Based on a study by the Urban Institute, AP writer Stephen Ohlemacher has announced a surprise for couples who started collecting their Social Security last year: They won’t be getting all their money back. In fact, under the assumptions by the think tank, they won’t even come close.
Ohlemacher said that a couple who retired after both spouses earned average wages (each earning $43,500 annually) and paid Social Security taxes of nearly $600,000 over their working years, will receive only $556,000 in benefits if they live out their normal life expectancies. That’s a shortfall of $42,000. And if they happen to die sooner, the difference will be larger.
But buried in the Urban Institute’s study is this basic assumption: that the retiring couple could have earned two percent after inflation on those taxes if they had saved the money outside of Social Security. Despite the poor returns on investments over the last decade, real returns on capital over the past 40 years have approached six percent a year, which puts today’s value of their $600,000 paid in taxes at well over $1 million. Put another way: The couple who retired last year is enjoying a much lower standard of living than they would have if they hadn’t been forced to pay into Social Security.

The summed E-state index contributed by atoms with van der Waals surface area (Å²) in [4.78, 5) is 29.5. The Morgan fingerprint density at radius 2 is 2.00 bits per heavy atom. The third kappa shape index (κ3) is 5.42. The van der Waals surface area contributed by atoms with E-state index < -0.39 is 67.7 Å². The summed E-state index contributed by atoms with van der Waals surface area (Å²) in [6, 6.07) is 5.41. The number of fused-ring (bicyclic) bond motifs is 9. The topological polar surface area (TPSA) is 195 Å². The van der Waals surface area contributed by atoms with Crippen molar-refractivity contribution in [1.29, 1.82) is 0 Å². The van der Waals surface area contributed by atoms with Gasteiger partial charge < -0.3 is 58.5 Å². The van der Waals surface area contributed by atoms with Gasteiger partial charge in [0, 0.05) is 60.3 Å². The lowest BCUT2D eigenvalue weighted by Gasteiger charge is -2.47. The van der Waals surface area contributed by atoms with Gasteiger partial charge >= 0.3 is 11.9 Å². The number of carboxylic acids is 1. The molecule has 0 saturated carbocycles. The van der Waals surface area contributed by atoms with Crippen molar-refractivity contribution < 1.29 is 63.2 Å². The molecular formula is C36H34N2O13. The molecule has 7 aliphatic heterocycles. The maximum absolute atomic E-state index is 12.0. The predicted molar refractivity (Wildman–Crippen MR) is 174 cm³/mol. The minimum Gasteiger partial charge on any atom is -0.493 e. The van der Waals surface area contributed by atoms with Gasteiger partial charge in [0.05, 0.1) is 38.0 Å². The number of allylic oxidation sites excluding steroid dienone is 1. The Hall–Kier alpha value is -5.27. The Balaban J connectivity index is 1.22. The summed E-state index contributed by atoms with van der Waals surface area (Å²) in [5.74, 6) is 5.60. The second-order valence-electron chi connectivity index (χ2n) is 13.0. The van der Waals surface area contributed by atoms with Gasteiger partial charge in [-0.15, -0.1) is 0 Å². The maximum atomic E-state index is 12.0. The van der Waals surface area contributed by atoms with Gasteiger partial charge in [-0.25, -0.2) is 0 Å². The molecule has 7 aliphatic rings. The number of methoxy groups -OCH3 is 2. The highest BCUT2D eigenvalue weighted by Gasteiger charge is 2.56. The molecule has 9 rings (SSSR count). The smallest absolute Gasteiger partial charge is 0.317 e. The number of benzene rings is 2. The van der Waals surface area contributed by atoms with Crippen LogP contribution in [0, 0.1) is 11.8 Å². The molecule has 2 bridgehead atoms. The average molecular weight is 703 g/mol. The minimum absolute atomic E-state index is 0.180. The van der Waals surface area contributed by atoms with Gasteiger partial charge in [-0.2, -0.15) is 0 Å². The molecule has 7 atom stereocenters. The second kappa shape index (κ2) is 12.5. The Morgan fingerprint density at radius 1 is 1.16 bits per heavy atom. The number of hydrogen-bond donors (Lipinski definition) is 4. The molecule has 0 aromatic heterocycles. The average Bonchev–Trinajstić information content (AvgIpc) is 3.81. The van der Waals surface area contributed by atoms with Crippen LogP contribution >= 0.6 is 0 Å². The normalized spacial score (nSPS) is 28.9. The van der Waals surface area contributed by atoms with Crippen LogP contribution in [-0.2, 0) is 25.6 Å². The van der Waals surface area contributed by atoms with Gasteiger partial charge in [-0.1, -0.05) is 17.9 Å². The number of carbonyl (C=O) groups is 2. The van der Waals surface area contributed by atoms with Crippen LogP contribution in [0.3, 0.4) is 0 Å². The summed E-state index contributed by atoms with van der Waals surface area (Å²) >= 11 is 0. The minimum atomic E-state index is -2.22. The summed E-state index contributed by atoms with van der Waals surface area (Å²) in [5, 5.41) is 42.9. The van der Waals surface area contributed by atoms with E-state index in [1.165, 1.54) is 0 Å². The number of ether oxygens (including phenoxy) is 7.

And this is just as it was designed: Social Security is a wealth transfer system that was flawed from the very beginning.
But initial beneficiaries, such as Ida May Fuller, made out handsomely. Ida May was the first beneficiary of Social Security, receiving her first monthly check in the amount of $22.54, on January 1, 1940. Prior to her retirement she worked as a legal secretary during which time her total contributions to Social Security were $24.75. So she nearly broke even the first month.
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